Does Your Tribe Own or Support You?
For millions of years, humans have had a behavioral urgency in belonging to tribes. In the game of success, it is a fundamental mistake to develop the delusion of adequacy, that our independence from others is going to lead to anything other than isolation. For most of us, tribes wield tremendous influence in how we make decisions, communicate and behave.
For years professionals from all walks of life have come to us so they can define and achieve their best and ideal career options. In that quest, we tell people that the only mistruth we have to let go off at the beginning of the program is, “I don’t know.” Most of us have been trained, early in our lives, that we can use those three magic words to avoid the entire game of change and success.
Why would we be pushed to sabatoge successful change? Because of what comes after we make the commitment to change our lives. When we make a commitment to do something audacious and new with our lives, who do we tell first? We tell our spouse, our mother, our good friend, and perhaps a colleague. In other words, we tell members of our tribe.
Tribes have rigid rituals and expectations. When we break those expectations the tribe swiftly responds with some form of:
Here are a few examples:
We tell our spouse,
“You know what? I’m going to leave the six-figure job I can do in a coma and am going to start my own business. In fact, I think I will do something that makes the world a better place.”
You are crazy.
An executive leads a business unit that has fallen into challenges because of a poor economy. She calls a meeting and announces,
“We are going to rise above the market challenges and create a business revolution. In fact, I want each and every one of you to send me a proposal in how we can do that.”
You are crazy.
Many of us have never stopped to recognize how to deal with the very tribes that provide us with identity and support. Without tribal skillsets, we resort to exiting the tribe, approaching the tribe with righteousness, or not telling them at all.
A few years back, we were hosting a sizable Inspired Work program. During the first break, about two dozen Jewish male professionals came back from lunch laughing. One of them was appointed to tell us that during lunch, they came up with the “Jewish mother’s hierarchy of acceptable career choices.” All of it was based on how one mother’s eyebrows reacted when they other said what her son did for a living. CPA provoked a minor rise. The eyebrows rose higher with an attorney. Up to the hairline? Of course, it was doctor. A specialty brought on a natural facelift.
When we break these expectations of us, how often does the tribe either push us back into acceptable choices or enthusiastically step forward and support us? How do we raise the probability they will support us?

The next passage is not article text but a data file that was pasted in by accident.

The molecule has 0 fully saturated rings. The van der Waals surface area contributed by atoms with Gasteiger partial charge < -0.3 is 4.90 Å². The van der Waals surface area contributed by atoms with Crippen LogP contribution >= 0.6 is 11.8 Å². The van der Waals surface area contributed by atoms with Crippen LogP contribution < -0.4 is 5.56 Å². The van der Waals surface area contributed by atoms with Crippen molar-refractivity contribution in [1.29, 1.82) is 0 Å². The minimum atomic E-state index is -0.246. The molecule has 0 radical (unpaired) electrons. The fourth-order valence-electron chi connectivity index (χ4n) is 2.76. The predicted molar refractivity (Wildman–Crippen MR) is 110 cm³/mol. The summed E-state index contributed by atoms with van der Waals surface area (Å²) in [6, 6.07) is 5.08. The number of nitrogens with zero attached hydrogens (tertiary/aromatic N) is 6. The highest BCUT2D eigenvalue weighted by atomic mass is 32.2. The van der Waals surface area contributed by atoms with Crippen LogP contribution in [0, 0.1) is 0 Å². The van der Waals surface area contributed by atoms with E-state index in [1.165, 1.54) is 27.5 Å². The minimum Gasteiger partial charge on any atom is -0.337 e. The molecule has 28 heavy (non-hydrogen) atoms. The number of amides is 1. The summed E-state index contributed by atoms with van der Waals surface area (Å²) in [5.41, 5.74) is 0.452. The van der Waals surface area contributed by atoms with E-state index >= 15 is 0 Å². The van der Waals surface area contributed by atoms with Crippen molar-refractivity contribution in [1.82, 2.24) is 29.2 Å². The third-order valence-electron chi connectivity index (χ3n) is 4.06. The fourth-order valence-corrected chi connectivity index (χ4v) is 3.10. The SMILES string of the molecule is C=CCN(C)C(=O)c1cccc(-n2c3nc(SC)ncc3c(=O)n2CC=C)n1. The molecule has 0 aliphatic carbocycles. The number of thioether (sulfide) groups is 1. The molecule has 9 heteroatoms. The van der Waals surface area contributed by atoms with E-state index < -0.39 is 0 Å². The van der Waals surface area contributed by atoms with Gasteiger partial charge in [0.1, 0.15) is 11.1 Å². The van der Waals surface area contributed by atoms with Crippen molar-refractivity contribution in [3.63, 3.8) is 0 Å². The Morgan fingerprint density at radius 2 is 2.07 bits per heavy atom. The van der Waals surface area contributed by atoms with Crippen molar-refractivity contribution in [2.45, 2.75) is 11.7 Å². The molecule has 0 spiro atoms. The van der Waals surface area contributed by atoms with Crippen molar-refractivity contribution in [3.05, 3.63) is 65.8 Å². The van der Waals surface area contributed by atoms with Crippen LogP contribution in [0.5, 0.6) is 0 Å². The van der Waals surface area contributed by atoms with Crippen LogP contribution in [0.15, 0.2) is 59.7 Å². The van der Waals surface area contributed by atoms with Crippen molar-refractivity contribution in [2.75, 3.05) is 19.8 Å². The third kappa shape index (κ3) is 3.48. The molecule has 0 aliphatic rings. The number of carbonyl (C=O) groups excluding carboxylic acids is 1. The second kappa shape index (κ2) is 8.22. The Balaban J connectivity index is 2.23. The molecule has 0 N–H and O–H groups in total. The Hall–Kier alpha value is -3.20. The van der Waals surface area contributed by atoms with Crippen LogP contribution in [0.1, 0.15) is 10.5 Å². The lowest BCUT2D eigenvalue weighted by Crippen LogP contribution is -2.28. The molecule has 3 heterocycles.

The answer is counter-intuitive.
Human beings are hard-wired to be able to think about something other than themselves for a maximum of 15 seconds. With that in mind, consider that pitch-selling doesn’t work. With tribes, getting righteouss is possibly the worst thing we can possibly do.
With executives, the day of telling people what to do and expecting that is enough to get them engaged is delusional. Going to Thanksgiving dinner with plans to tell the family they have to accept our new decision or we will leave, rarely produces positive results. Giving up and getting back in line will destroy our joy.
Since humans have such short attention spans, it is much wiser to speak to the probable objections immediately and discuss what is in it for them.
Here are a few examples:
“I know all of you are very proud that I graduated from Harvard and got a big job in finance. But, you also see me come home depressed. I want to bring the family good news, positive energy and I want to add to your joy. Now that I have left the bank, I am launching a farm in Ventura. This takes all the business skills I have learned and applies it to what I most love, growing life and growing things. My intention is to hire many of the friends and family members that we know and provide them with work that they love and give them the respect and kindness they want.”
“We lost ten percent of our staff this quarter and I know that our customers simply are not buying what we had. We are going to create a business revolution. At the very time when our morale could be at its worst, we need to become enthused and innovative and creative and interested. Our competitors are in the same boat. If we make that leap right now, we have an opportunity to build more successful careers, make more money, and look back at this moment as a turning point. Before the week is over, please schedule a private visit with me. Present your best ideas. Tell me what you want out of stepping forward and doing your best.”
We are responsible for how our tribes view and perceive us. We are responsible for connecting or disconnecting with the tribes that employ us, provide support to us, look out for our well-being, and give us growth.
Yes, sometimes it is a good idea to move on. Jack Canfield once sent me a book and I opened it to a random page. What hit my line of sight was,
“You are the average of the five people you spend the most time with.”
In order to have the life that I have today, I have had to build new tribes and surround myself with people that encourage me to play big, to be my best, to go after dreams and to ask for their help.
Does your tribe own you or support you?
Usually, the answer to that question depends on you.
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